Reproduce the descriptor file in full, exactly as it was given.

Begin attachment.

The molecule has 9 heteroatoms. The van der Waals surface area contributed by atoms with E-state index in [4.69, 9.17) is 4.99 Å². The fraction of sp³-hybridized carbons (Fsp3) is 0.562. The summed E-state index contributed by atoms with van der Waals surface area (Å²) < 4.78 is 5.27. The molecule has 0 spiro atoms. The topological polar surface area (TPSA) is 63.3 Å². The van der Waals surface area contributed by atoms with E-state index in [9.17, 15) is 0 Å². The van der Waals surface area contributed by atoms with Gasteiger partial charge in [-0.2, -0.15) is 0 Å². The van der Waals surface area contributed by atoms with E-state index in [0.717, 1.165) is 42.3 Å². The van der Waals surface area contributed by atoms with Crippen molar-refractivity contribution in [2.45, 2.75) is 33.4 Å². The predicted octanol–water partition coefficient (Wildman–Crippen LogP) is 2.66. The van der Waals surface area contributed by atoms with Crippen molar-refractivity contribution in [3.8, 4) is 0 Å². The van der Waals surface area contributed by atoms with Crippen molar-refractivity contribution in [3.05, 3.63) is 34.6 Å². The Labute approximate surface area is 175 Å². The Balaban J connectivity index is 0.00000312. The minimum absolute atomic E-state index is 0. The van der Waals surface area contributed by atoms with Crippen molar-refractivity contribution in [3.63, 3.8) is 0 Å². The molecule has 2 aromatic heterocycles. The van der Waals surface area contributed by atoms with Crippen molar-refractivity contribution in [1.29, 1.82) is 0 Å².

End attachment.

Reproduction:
The molecule has 9 heteroatoms. The van der Waals surface area contributed by atoms with E-state index in [4.69, 9.17) is 4.99 Å². The fraction of sp³-hybridized carbons (Fsp3) is 0.562. The summed E-state index contributed by atoms with van der Waals surface area (Å²) < 4.78 is 5.27. The molecule has 0 spiro atoms. The topological polar surface area (TPSA) is 63.3 Å². The van der Waals surface area contributed by atoms with E-state index in [9.17, 15) is 0 Å². The van der Waals surface area contributed by atoms with Gasteiger partial charge in [-0.2, -0.15) is 0 Å². The van der Waals surface area contributed by atoms with E-state index in [0.717, 1.165) is 42.3 Å². The van der Waals surface area contributed by atoms with Crippen molar-refractivity contribution in [2.45, 2.75) is 33.4 Å². The predicted octanol–water partition coefficient (Wildman–Crippen LogP) is 2.66. The van der Waals surface area contributed by atoms with Crippen molar-refractivity contribution in [3.8, 4) is 0 Å². The van der Waals surface area contributed by atoms with Crippen molar-refractivity contribution in [3.05, 3.63) is 34.6 Å². The Labute approximate surface area is 175 Å². The Balaban J connectivity index is 0.00000312. The minimum absolute atomic E-state index is 0. The van der Waals surface area contributed by atoms with Crippen molar-refractivity contribution in [3.63, 3.8) is 0 Å². The molecule has 2 aromatic heterocycles. The van der Waals surface area contributed by atoms with Crippen molar-refractivity contribution in [1.29, 1.82) is 0 Å².